What perplexes me is the sever lack of debate on "The way we eat primal foods and its effects on us, from an evolutionary point of view" meaning are our bodies expecting us to provide food to it in ways that differ from how the majority of people actually do provide food to it? my gut feeling is yes. Grok being a hunter gather would've had great variance in all aspects of his/her diet. Nothing would've been regimented or consistent. I'll elaborate with a list:

    *His daily intake of calories would've fluctuated wildly as he went through daily feasts and famines, from missed kills, having to do other tasks that day instead of foraging like traveling to new grounds , season food variations in his particular area, Luck, etc etc.

    *His daily macro ratios would've fluctuated wildly, some influences might have been; bringing down a big game animal and having to eat it (as you mentioned), coming across a grove of fruiting trees and staying a few days to feast on them, finding a big ground tuber, eating a range of small foods in a day like finding some insects (protein) then some berries (carbs).

    *His meal times would've fluctuated greatly, he could've ate just once in a day from a big game animal to hundereds of times if he was foraging while on the move. he would've ate any time of the day that an opportunity arose (yep that includes breakfast).

    Many other factors would've come into the great variance in groks diet but I'll leave it with that as this reply is getting long. So in summary while I think it is important to decide for yourself what grok ate and how you can apply that to modern day foods and their effect on the body through "gene expression" (as mark puts it). I believe it is equally important to decide for your self how grok ate and how you can apply that to a modern day lifestyle and how it also effects the way your body reacts through "gene expression". Some food for thought. hehe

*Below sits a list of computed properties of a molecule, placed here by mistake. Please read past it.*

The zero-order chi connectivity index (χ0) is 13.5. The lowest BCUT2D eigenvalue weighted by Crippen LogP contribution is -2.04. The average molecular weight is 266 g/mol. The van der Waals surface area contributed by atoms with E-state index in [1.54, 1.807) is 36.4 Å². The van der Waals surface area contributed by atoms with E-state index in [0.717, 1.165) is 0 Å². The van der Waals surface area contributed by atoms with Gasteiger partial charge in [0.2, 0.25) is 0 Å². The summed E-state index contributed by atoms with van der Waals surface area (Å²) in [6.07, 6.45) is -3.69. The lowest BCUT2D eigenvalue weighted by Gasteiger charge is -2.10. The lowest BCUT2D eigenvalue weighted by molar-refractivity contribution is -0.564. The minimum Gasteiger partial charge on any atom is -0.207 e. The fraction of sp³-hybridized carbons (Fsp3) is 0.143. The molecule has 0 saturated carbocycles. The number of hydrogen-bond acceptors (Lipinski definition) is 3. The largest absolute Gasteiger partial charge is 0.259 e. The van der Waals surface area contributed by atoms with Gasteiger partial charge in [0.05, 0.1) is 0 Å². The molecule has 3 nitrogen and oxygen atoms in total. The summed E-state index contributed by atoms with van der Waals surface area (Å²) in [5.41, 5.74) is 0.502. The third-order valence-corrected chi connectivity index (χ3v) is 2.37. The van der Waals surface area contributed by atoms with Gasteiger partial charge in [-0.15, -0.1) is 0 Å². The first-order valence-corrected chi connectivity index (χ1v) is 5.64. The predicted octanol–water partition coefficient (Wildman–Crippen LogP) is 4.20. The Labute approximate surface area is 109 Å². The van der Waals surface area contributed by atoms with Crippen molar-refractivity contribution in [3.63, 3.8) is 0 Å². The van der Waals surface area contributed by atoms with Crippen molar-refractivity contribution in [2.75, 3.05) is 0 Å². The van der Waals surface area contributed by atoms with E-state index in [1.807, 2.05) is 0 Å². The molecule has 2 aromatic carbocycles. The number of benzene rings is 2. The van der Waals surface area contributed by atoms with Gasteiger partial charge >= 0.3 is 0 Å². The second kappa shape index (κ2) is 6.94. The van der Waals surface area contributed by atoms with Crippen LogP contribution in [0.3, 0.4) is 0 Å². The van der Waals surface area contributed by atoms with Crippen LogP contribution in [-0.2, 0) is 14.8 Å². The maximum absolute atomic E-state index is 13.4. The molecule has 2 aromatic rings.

Last edited by dilberryhoundog; 09-01-2013 at 07:08 AM.
    A little primal gem - My Success Story
    Weight lost in 4 months - 29kg (64 lbs)

  3. #3
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    dilberryhoundog is offline Senior Member
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    The carb wars are raging on the forums right now. Here is a post I addressed to Derpamix after he and knifegill had a little disagreement on the optimal daily carb intake (hehe).



    Never before have I understood this symbol in relation to our bodies as I do now, after 6 months of hanging around this site.

    All tho both of you will protest other wise, knifegill and co. eats yin and you derp and co. eat yang, you will both "do good" on your diets because of the little opposing colored circle in each half, IE you get "enough" of the opposite. There are so many ways this symbol applies to our body, Carbs and fats are just one. All the opposing paradigms on MDA are fantastic to get the whole picture of health and for your part in that, I thank you.

    In your posts above you mention "stress" hormones and how they are a really bad thing to have coursing through our veins, I would like to offer up my point of view to you.

    In the regulation of metabolism we have 2 opposing hormones, one is additive the other is subtractive (these are the "stress" hormones your referring too). Insulin adds stuff to cells, Glucagon subtracts stuff from cells. Insulin builds the body, Glucagon breaks down the body. The dance these 2 do is a magical thing and all you guys are missing it. Yes "breaking down the body" might seem a tad bad but it really isn't, it is only perception that "stress" hormones are bad. Glucagon in excess, without its opposite, rebuilding the body, your are right is very bad, as is Insulin without its opposite subtracting from the body (additive fat crisis (obesity) taking over the world anyone?).